Myth #4: ADHD kids are learning to make excuses, rather than take responsibility for their actions.

    FACT: Therapists, educators, and physicians routinely teach children that ADHD is a challenge, not an excuse. Medication corrects their underlying chemical imbalance, giving them a fair chance of facing the challenges of growing up to become productive citizens. Accommodations for the disabled, as mandated by federal and state laws, are not ways of excusing them from meeting society’s responsibilities, but rather make it possible for them to compete on a leveled playing field.

    Myth #5: ADHD is basically due to bad parenting and lack of discipline, and all that ADHD children really need is old-fashioned discipline, not any of these phony therapies.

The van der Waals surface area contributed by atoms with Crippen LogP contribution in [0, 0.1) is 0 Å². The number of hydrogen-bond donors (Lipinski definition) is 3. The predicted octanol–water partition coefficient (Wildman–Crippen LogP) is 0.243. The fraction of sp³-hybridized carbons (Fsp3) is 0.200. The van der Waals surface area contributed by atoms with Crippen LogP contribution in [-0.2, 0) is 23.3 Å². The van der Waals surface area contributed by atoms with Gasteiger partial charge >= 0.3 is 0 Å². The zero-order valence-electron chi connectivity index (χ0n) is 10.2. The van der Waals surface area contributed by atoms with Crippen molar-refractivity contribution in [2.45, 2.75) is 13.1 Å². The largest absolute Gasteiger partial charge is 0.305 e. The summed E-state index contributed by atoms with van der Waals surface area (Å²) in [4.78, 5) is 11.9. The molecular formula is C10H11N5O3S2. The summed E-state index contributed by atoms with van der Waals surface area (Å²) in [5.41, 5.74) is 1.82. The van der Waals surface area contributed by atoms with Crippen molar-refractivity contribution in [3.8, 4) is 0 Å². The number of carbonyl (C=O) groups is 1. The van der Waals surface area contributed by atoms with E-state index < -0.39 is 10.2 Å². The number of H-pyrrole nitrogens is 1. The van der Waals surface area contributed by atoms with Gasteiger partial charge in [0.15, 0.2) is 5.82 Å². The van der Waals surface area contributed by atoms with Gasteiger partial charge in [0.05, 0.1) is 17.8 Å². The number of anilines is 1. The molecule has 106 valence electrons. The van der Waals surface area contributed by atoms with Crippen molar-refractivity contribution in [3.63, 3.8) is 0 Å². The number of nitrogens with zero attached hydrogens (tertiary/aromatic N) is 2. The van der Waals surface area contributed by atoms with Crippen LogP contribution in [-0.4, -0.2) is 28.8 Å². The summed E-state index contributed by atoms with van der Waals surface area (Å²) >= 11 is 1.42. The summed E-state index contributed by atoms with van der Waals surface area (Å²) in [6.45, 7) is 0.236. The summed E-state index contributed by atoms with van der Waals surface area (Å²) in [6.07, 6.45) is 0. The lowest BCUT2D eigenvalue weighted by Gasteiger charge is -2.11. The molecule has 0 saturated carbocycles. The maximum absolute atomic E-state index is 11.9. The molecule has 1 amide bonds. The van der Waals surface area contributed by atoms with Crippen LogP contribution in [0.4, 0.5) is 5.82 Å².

FACT: There are still some parent-bashers around who believe the century-old anachronism that child misbehavior is always a moral problem of the “bad child.” Under this model, the treatment has been to “beat the Devil out of the child.” Fortunately, most of us are more enlightened today. A body of family interaction research conducted by Dr. Russell Barkley and others has unequivocally demonstrated that simply providing more discipline without any other interventions worsens rather than improves the behavior of children with ADHD. One can’t make a paraplegic walk by applying discipline. Similarly, one can’t make a child with a biologically-based lack of self-control act better by simply applying discipline alone.

    Myth #6: Ritalin is unsafe, causing serious weight loss, mood swings, Tourette’s syndrome, and sudden, unexplained deaths.